The final letter is a long one responding to the August 7th “As We See It” editorial in which TV Guide compared criticism of network TV shows to criticism of Broadway plays. The reader argued that Broadway is aimed at tourists while serious theater-goers turn to off-Broadway and wants to know where television’s off-Broadway is. According to an editorial note, “Many hope that educational television will serve that purpose.”

The TV Listings

[This was the sixth issue I had to purchase to fill a hole in my collection. The copy I acquired is the New York State Edition with listings for 14 stations in eight markets, one of which was in Canada. As is always the case with issues I’ve had to buy, I’ve done my best to highlight some of the local programming but please note that I’m not familiar with these stations.]

Due to the delay in launching the Gemini V space flight, some of the listings in this are not very accurate. The launch was originally scheduled for Thursday, August 19th but was pushed until Saturday, August 21st. Thus, rather than provide limited continuing coverage of the mission on Saturday, the networks pre-empted much of their planned program for hours of launch coverage.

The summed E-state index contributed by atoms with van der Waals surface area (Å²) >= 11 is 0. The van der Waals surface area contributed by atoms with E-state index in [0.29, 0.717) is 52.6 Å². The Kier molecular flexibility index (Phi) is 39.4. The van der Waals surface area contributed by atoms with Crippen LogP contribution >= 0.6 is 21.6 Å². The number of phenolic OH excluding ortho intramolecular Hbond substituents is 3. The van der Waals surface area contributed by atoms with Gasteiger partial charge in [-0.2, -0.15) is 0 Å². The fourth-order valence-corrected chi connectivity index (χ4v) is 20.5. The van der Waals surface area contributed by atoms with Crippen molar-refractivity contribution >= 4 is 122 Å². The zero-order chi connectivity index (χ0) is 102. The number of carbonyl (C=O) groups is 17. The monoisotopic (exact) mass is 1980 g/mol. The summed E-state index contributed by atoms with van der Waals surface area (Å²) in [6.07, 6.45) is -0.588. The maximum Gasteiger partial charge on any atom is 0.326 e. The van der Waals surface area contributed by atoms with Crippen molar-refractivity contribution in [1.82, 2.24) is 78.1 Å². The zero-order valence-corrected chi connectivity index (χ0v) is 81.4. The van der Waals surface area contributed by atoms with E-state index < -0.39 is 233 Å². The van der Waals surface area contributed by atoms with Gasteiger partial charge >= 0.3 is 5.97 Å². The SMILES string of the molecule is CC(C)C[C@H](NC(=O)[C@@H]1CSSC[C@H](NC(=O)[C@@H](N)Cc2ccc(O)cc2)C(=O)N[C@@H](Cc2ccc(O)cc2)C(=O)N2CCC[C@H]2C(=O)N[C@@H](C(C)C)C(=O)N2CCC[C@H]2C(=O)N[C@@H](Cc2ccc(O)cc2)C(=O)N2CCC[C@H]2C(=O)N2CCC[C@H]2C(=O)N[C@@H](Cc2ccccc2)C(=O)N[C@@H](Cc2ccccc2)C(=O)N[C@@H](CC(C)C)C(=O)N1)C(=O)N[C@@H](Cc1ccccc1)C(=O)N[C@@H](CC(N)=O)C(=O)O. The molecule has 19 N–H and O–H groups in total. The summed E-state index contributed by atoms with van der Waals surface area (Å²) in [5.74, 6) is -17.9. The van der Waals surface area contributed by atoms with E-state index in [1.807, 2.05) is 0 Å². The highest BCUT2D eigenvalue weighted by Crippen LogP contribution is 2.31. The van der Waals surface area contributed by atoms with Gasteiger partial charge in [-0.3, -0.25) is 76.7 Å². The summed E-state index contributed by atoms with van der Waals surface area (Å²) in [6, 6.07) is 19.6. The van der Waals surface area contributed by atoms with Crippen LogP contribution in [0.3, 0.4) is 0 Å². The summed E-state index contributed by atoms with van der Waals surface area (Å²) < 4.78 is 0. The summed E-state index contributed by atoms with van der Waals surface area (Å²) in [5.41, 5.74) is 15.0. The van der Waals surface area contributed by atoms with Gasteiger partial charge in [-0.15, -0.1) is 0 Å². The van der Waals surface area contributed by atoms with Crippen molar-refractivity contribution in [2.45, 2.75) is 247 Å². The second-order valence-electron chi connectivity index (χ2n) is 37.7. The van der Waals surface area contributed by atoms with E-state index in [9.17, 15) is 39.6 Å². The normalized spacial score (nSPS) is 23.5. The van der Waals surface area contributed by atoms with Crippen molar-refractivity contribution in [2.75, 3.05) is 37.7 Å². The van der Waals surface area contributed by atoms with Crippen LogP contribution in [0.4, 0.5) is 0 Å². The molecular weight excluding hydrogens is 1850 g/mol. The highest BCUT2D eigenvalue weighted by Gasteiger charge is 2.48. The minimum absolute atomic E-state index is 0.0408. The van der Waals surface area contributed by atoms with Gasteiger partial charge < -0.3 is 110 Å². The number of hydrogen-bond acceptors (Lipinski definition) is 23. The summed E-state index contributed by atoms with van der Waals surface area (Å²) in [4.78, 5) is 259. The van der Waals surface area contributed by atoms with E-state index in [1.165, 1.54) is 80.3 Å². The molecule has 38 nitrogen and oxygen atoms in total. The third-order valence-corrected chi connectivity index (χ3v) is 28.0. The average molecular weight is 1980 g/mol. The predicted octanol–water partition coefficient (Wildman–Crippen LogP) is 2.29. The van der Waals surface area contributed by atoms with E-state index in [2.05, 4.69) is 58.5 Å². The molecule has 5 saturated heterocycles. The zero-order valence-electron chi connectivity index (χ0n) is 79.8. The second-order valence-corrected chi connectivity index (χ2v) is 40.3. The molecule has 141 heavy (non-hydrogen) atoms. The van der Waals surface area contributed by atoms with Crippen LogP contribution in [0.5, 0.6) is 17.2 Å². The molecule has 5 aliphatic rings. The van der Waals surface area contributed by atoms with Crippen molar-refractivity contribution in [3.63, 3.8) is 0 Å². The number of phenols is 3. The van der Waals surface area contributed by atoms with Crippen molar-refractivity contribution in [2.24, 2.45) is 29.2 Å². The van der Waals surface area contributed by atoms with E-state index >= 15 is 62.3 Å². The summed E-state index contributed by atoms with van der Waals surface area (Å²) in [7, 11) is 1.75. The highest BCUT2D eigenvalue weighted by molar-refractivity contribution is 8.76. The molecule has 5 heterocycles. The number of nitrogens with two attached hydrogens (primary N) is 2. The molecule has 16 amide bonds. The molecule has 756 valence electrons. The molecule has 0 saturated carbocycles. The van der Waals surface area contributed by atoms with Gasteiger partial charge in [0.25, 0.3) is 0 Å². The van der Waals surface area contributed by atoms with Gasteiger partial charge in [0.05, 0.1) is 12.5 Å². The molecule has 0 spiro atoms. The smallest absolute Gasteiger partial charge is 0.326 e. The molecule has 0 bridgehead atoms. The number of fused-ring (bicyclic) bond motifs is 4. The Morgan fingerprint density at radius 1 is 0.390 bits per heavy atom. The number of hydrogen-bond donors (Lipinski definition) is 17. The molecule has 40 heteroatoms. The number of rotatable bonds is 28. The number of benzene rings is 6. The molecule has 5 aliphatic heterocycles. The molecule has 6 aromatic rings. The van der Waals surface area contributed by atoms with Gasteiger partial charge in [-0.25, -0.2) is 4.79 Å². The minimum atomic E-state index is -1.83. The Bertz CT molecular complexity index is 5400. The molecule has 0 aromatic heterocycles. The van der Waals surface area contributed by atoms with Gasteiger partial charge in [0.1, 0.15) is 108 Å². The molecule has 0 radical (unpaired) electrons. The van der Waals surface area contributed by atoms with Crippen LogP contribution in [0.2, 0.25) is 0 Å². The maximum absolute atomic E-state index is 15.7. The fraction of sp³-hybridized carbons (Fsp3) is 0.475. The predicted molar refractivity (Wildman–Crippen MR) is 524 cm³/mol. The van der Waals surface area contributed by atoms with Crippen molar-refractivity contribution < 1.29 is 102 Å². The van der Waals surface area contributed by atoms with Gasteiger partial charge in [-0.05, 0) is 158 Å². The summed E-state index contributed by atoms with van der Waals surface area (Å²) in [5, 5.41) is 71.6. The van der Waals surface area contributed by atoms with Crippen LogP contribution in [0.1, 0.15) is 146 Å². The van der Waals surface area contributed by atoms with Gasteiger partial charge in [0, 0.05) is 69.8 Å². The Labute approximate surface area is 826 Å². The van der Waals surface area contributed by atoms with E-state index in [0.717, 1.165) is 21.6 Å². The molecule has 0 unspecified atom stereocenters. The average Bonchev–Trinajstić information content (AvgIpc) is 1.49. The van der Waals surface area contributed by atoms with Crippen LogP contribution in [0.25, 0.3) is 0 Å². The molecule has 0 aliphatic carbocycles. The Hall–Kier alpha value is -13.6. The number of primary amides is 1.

Likewise, the planned coverage of the end of the mission, and the recovery of the capsule, on Friday, August 27th was delayed until Sunday, August 29th.

With that in mind, many of the sporting events planned for Saturday, August 21st probably weren’t broadcast. ABC’s regular Saturday afternoon baseball game at 2PM, for example, likely wasn’t aired (it was between the Milwaukee Braves and the Pittsburgh Pirates). Both NBC and CBS had pro football games scheduled for 2PM: NBC’s game featured the Buffalo Bills and the New York Jets while the CBS game pitted the Chicago Bears against the Green Bay Packers.